2. New Planet 3R Raspberry Ale: This newer brew skips the gluten and uses sorghum, corn, and raspberry puree malt to create a not-too-sweet, fruity brew with extra antioxidants (from the berries). Perfect for those looking to enjoy themselves while avoiding gluten. Bonus: New Planet donates a portion of sales from this beer to Colorado-based non-profits using the 3R philosophy—reduce, reuse, recycle.

Type: Ale
Alcohol Content: 5%
Calories: 160
Carbs: 17 grams

Abita Purple Haze Beer

3. Abita Purple Haze: Abita Purple Haze: Don’t enjoy the bitter taste of beer but still want to reap the heart-health benefits? Have no fear! Abita infused this brew with real raspberries to deliver a fruity aroma and a sweet taste. The berries pack an antioxidant punch and give the beer its namesake purplish hue.

Type: Lager
Alcohol Content: 4.2%
Calories: 145
Carbs: 11 grams

Left Hand Good Juju

4. Left Hand Good Juju: Complete with a hint of fresh ginger (one of our favorite superfoods!), this unique ale combines unique herbs and spices to bring out a full flavor. This lighter-bodied brew is perfect for those that want full flavor without sacrificing their waistline.

Type: Ale
Alcohol Content: 4.5%
Calories: 131
Carbs: 12.1 grams

Guinness Draught

5. Guinness Draught: This dark Irish blend—famous for quenching thirsts on St. Patty’s day—is a classic beverage with a creamy, decadent flavor and a sneakily healthy twist! Packed with phenols, this super-dark staple brings the taste and feel of a stout with fewer carbohydrates and calories.

Type: Stout
Alcohol Content: 4%
Calories: 126
Carbs: 10 grams

Sam Adams Light Lager

6. Sam Adam’s Light Lager: Creating a light beer that still stands up to the Sam Adam’s taste was no easy task. Brewers stuck to the basics and invented a lighter calorie beer that didn’t sacrifice flavor, making this beer perfect for those looking to stay health-conscious without skimping on taste.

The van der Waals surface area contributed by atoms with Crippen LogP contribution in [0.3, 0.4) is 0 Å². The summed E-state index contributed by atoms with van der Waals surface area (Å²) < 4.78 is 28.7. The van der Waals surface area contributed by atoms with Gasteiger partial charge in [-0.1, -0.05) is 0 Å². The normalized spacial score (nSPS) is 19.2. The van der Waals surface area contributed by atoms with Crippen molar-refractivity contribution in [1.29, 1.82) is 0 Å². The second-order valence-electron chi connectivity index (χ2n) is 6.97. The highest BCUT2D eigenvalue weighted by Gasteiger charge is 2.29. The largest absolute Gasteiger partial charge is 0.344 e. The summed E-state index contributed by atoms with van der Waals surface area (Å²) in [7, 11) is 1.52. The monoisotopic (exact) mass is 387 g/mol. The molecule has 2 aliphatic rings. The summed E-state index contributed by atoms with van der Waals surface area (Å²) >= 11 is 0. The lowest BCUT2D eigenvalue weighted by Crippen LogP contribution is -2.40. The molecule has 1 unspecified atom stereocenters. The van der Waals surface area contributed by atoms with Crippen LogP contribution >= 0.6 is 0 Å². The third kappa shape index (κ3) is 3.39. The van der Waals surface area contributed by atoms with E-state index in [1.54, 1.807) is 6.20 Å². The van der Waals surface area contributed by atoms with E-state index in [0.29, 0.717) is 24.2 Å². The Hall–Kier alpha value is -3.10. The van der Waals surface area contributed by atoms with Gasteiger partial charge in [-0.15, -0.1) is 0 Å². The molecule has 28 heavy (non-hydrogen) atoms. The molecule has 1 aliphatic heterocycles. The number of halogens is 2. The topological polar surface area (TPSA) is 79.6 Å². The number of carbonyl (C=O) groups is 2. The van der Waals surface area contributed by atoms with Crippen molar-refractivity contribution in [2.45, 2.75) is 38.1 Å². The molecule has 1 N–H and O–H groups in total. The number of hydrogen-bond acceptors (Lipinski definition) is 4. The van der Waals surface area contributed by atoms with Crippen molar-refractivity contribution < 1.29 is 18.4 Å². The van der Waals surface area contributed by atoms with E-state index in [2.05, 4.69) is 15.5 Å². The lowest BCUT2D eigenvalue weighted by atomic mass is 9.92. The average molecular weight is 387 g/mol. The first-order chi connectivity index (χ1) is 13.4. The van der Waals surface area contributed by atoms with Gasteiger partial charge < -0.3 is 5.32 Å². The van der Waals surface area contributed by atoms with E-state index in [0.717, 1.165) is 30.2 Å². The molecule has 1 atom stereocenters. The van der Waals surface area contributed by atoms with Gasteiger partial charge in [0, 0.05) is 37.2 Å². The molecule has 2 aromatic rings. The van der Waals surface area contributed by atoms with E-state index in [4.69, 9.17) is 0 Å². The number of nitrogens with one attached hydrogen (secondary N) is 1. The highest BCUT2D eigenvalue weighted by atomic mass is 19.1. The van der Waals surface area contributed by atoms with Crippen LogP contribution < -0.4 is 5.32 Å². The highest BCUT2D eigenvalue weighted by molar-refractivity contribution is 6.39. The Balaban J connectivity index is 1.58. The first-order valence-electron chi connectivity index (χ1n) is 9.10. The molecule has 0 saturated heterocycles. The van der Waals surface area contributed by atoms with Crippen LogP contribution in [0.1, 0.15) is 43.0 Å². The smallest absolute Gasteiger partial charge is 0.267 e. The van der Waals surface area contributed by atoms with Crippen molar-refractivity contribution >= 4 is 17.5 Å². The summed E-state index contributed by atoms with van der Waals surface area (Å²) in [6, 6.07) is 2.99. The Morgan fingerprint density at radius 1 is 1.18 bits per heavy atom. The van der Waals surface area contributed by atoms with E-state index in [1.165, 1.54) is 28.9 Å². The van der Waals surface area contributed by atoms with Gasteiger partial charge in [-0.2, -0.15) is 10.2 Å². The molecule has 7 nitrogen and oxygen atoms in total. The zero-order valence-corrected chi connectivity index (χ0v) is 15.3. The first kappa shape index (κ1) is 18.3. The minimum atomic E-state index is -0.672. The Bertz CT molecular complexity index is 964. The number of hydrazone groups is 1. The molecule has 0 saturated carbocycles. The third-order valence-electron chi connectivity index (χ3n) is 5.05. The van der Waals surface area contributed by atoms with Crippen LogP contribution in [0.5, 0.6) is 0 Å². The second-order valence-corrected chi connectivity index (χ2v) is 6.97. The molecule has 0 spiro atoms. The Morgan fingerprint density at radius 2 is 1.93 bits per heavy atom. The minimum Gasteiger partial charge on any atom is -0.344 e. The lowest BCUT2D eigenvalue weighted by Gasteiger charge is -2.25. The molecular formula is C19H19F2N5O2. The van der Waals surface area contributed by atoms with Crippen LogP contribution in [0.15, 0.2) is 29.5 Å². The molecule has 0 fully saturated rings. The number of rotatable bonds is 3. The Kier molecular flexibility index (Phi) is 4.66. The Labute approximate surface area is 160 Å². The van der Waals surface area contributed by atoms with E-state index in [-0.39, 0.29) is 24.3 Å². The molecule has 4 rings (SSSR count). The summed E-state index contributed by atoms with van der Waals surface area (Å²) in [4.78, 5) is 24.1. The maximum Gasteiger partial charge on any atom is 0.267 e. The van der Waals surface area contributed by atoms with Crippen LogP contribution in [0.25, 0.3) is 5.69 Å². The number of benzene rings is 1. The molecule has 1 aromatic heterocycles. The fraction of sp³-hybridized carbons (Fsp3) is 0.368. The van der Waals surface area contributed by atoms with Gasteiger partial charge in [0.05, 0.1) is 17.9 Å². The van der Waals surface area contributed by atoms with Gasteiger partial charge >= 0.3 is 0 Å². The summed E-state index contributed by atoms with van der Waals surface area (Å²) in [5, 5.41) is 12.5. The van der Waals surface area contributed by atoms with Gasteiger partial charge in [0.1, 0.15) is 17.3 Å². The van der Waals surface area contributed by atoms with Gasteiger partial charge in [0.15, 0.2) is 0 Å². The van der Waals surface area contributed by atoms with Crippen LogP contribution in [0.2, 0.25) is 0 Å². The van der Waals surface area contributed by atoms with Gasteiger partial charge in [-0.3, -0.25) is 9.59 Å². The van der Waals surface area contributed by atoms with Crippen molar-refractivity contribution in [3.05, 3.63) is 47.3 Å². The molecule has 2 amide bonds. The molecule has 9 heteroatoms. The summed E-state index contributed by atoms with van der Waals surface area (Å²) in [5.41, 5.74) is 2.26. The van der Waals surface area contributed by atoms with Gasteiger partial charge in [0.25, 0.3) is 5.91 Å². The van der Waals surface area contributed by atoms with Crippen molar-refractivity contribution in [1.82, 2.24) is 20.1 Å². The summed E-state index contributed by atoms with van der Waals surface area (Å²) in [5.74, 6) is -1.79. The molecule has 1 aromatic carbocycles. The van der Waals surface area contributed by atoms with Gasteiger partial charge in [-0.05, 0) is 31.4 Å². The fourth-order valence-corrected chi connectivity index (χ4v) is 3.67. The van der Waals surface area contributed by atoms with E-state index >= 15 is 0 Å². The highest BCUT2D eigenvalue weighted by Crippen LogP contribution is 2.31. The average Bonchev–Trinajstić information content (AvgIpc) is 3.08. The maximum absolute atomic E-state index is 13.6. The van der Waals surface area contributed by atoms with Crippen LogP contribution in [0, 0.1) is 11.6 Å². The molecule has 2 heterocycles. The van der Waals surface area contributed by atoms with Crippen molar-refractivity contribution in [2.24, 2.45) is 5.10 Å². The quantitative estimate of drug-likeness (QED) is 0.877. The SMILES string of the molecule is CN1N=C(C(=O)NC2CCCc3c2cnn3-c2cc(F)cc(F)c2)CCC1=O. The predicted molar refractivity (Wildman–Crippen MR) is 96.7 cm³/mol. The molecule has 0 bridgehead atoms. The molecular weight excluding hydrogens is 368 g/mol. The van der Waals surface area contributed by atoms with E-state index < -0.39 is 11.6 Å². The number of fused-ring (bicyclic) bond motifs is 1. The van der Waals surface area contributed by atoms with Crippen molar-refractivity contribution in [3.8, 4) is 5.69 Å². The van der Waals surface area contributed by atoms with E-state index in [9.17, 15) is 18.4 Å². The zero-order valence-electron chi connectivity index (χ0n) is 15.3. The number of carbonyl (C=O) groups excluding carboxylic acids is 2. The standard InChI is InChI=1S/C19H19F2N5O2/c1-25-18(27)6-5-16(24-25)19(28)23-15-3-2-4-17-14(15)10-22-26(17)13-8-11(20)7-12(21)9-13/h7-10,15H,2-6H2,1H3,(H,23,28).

Type: Lager
Alcohol Content: 4%
Calories: 119
Carbs: 9.7 grams

New Belgium Blue Paddle

7. New Belgium Blue Paddle: This brew packs the hops without expanding the waistline, since it’s relatively light in calories. Complete with a fruity, herbal aroma and a slightly bitter finish, this beer delivers a healthy wallop! Not to mention, it has some pretty awesome packaging.

Type: Pilsner (Lager)
Alcohol Content: 4.8%
Calories: 145
Carbs: 14 grams

Full Sail Session Lager

8. Full Sail Session Lager: This full-bodied, old-school brew is a far cry from bland mass-produced lagers. With a positively measly calorie count and plenty of flavor, this classic beer is perfect for any summer gathering or meal. Plus, it comes in adorable “stubby” bottles with sweet retro labels. What’s not to love?

Type: Lager
Alcohol Content: 5.1%
Calories: 135
Carbs: 10 grams

Butte Creek Organic IPA

9. Butte Creek Organic India Pale Ale: Looking for an organic pale alethat is made free of potentially hazardous pesticides and chemical fertilizers but still tastes great? Look no further! Butte Creek has managed just that with this Indian pale ale.

Type: India Pale Ale
Alcohol Content: 6.4%
Calories: 201 (22 oz.)
Carbs: 1.9 grams

Sierra Nevada Pale Ale

10. Sierra Nevada Pale Ale: Combining a heap of hops with slight hints of orange blossom is no small task. Sierra Nevada pulls it off with this award-winning brew.

Type: Pale Ale
Alcohol Content: 5.6%
Calories: 175
Carbs: 14.1 grams

*Note: All nutrition facts are based on a 12-ounce serving unless otherwise noted.

The Science Of Muscle Performance